He was a very good man, even though he did foolish things. He loved people. He helped others in need. We sometimes had a person, even whole families, live with us because my husband knew that they were out of work and needed someplace to go. I know that he loved me and the children and that he was proud of us.
The good example of our children brought him into the Church. It was the happiest day of my life when he was baptized. I was reared in a part-member family. Our bishop counseled my mother to put her love for my nonmember father above all else, and my brothers and I grew up watching her devote herself to that advice. The bishop further counseled her not to fret or feel guilty when she had to limit some of her Church activity when my father objected to the amount of time it took her away from home.
My parents were committed to our family. Our home was peaceful and nonjudgmental. My father, though he never ed the Church, nevertheless respected it and harbored no ill will toward it. He even proudly supported me financially on my mission to Venezuela and Colombia. There were difficult and painful times for us. Most poignantly, I recall when my parents sadly waited outside the Salt Lake Temple while I was married there. Still, they respected my decision and stood joyfully by my husband and me later during the reception with which they honored me. I have often felt sad that my father was not a member, and I have prayed all my life that he would someday.
On the positive side, however, I am grateful that Lds dating a non member mother never belittled him and showed me a wonderful example of tolerance and love.
For less active members and nonmembers, the leap from where they are to full Church activity often seems too great. But some are willing to take small steps. John, an enthusiastic member who ed the Church in his later years, nearly lost his wife to divorce because of his enthusiasm for the Church. The more he tried to convince her, the more stubbornly she resisted. Over the years that followed, John continued to faithfully attend his meetings alone, and his wife slowly softened toward the Church.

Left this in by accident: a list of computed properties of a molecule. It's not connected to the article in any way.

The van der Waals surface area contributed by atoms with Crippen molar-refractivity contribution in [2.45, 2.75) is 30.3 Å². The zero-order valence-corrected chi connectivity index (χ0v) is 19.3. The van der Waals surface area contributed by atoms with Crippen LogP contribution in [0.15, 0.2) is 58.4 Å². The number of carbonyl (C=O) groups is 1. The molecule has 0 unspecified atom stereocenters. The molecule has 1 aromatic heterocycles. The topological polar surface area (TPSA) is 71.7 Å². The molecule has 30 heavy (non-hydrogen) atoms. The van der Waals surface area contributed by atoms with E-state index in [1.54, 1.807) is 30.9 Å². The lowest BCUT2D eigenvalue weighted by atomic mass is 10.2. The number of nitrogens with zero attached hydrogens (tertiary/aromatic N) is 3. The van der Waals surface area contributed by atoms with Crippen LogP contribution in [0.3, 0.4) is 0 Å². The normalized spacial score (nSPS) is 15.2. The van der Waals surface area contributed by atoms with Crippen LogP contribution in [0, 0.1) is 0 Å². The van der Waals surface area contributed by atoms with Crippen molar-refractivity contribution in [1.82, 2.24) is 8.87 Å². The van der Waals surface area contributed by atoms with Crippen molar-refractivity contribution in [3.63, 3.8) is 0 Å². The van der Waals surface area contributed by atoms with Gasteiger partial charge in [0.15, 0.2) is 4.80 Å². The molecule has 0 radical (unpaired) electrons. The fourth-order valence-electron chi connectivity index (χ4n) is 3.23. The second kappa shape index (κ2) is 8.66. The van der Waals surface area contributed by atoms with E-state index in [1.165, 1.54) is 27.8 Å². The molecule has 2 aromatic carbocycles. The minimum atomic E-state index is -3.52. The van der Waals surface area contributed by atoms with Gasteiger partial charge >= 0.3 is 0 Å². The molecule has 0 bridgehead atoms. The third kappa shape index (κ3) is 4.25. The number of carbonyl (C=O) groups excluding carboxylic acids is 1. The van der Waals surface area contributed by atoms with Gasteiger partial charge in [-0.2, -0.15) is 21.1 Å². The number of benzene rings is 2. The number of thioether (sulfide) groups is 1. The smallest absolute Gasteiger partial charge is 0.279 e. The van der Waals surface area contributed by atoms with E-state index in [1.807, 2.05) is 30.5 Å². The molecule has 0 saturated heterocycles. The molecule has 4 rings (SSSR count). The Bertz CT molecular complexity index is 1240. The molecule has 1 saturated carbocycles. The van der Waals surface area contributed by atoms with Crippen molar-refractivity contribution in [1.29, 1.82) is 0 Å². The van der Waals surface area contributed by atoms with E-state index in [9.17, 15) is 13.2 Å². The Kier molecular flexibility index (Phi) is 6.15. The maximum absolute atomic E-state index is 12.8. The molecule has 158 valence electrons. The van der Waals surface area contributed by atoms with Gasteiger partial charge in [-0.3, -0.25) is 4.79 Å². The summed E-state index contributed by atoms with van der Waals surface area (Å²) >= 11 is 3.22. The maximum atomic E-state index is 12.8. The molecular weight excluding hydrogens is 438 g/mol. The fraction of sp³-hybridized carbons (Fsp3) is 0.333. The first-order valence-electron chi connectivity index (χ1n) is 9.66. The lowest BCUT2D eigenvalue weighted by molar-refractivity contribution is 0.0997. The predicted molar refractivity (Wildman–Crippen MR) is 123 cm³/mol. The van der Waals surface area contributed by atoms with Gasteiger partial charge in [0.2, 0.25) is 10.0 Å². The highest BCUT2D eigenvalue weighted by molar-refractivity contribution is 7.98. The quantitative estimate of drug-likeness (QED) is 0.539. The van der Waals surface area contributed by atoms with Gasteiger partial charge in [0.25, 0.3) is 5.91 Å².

She was impressed with the Relief Society homemaking program in particular, and taught many minicourses on cooking and gardening. Still, she never ed the Church. In talking about his wife, John praises their marriage. He cautions others in a similar situation:. I believe that my love for my wife will last forever. Eternity is plenty of time for love, example, and patience to win out. In the meantime, let love and acceptance work its own special magic. The gospel should be a blessing to any marriage. The Apostle Paul holds up Jesus Christ as an example:. Paul also counseled Church members married to nonbelievers to be patient in their loyalty:.
Too many active Church members feel terrible guilt when their marriages are less than ideal, even though they feel they have faithfully done all they can. July Diary of a Convert Mollie H. Pioneers—Since Sharon Bradley.
Deseret Industries at Fifty Don L. Michael D. May the truth of the scriptures really be known by the power of the Holy Ghost? Newell B. Disciples at Gennesaret Lynette K. Homecoming Sarah M. Dial-a-History Steve Anderson. President Marion G. What caused such a marvelous change? Illustrated by David Hoeft.Lds dating a non member